Tuesday, April 19, 2011

Persistent, Redundant Communication Pays Off

Professors Paul M. Leonardi and Elizabeth M. Gerber of Northwestern and Professor Tsedal B. Neeley of Harvard Business School have published an interesting new study in Organization Science. They have found that managers who send a series of redundant messages to team members using multiple media achieve better results. They can actually get projects accomplished more quickly than those who do not use persistent and redundant communication. The paper is titled "How Managers Use Multiple Media: Discrepant Events, Power, and Timing in Redundant Communication."

The authors also found that those managers with less power and formal authority tended to use this strategy of persistence and redundancy more often. Neeley explained to the HBS Working Knowledge blog: "Those without power were much more strategic, much more thoughtful about greasing the wheel to get buy-in and to reinforce the urgency of the previous communication. Managers without authority enroll others to make sense of an issue together and go for a solution."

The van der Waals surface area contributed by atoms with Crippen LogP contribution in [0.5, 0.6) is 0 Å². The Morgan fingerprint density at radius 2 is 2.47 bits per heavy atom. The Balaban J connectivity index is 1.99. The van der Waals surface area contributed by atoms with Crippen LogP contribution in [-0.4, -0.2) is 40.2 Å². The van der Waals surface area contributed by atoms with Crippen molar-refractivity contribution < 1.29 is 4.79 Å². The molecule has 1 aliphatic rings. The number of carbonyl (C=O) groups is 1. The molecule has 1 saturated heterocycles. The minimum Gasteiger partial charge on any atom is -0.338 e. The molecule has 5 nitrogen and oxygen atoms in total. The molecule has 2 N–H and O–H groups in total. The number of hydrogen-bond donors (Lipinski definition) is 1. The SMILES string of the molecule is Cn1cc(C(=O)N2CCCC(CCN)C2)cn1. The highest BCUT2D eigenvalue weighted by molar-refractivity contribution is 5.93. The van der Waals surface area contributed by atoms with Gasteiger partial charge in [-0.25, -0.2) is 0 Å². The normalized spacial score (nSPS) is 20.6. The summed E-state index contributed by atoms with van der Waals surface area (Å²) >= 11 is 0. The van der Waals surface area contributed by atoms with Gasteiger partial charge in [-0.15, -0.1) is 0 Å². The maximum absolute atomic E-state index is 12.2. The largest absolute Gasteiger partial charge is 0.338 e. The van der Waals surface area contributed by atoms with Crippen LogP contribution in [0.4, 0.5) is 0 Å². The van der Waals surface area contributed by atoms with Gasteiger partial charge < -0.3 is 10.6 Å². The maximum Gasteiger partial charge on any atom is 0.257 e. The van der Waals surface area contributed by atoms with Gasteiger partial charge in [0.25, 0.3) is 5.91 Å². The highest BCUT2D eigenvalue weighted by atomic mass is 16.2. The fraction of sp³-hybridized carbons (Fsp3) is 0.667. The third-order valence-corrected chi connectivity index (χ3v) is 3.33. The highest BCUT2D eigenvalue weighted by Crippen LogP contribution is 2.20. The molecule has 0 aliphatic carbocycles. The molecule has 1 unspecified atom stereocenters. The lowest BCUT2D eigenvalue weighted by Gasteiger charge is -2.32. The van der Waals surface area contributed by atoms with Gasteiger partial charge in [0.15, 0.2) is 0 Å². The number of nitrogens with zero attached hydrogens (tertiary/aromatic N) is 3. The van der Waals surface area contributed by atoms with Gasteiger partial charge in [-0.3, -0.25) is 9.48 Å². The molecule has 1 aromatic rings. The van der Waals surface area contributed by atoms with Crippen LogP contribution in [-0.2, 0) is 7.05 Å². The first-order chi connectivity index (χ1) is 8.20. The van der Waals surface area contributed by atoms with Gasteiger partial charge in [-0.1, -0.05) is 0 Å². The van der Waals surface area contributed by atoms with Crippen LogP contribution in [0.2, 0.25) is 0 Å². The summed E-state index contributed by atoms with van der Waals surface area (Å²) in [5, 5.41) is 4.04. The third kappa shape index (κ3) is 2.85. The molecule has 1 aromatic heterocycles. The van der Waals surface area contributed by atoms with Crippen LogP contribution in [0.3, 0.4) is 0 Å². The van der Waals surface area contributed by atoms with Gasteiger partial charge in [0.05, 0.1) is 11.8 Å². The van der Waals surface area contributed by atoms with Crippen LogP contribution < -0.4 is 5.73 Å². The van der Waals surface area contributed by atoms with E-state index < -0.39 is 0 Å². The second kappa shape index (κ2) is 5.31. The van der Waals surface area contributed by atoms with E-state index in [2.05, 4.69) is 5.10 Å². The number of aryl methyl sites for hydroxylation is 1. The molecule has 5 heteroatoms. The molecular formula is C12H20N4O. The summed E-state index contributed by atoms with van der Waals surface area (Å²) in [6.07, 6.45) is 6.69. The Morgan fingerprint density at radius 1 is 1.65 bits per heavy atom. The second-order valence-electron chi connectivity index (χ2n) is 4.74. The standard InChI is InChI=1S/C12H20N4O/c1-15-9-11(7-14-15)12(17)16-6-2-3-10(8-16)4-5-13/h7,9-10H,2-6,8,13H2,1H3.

This paper reminds me of something that the famous cognitive psychologist Howard Gardner once wrote many years ago. He advocated a strategy that he called redescription as an effective means of persuading others. In his book, Changing minds: The art and science of changing our own and other people’s minds, Gardner explained:
“Essentially the same semantic meaning or content, then, can be conveyed by different forms: words, numbers, dramatic renditions, bulleted lists, Cartesian coordinates, or a bar graph… Multiple versions of the same point constitute an extremely powerful way in which to change minds.”

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